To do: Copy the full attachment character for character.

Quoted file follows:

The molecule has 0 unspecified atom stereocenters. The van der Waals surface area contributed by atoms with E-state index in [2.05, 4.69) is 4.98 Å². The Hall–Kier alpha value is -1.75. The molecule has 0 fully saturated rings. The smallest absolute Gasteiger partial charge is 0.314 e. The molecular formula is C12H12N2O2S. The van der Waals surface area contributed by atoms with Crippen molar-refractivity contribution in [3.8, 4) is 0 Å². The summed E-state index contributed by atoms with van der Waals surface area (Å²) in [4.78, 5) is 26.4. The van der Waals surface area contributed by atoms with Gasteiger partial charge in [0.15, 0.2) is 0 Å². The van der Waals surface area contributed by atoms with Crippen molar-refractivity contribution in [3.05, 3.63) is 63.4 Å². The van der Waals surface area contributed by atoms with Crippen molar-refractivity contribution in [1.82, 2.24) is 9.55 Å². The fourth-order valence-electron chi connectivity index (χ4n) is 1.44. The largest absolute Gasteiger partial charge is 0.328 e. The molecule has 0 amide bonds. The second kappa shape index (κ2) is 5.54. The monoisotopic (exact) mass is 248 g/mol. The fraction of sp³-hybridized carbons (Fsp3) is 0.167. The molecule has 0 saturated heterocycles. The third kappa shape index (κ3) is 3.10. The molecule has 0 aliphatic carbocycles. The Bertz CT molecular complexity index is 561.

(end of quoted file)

The molecule has 0 unspecified atom stereocenters. The van der Waals surface area contributed by atoms with E-state index in [2.05, 4.69) is 4.98 Å². The Hall–Kier alpha value is -1.75. The molecule has 0 fully saturated rings. The smallest absolute Gasteiger partial charge is 0.314 e. The molecular formula is C12H12N2O2S. The van der Waals surface area contributed by atoms with Crippen molar-refractivity contribution in [3.8, 4) is 0 Å². The summed E-state index contributed by atoms with van der Waals surface area (Å²) in [4.78, 5) is 26.4. The van der Waals surface area contributed by atoms with Gasteiger partial charge in [0.15, 0.2) is 0 Å². The van der Waals surface area contributed by atoms with Crippen molar-refractivity contribution in [3.05, 3.63) is 63.4 Å². The van der Waals surface area contributed by atoms with Crippen molar-refractivity contribution in [1.82, 2.24) is 9.55 Å². The fourth-order valence-electron chi connectivity index (χ4n) is 1.44. The largest absolute Gasteiger partial charge is 0.328 e. The molecule has 0 amide bonds. The second kappa shape index (κ2) is 5.54. The monoisotopic (exact) mass is 248 g/mol. The fraction of sp³-hybridized carbons (Fsp3) is 0.167. The molecule has 0 saturated heterocycles. The third kappa shape index (κ3) is 3.10. The molecule has 0 aliphatic carbocycles. The Bertz CT molecular complexity index is 561.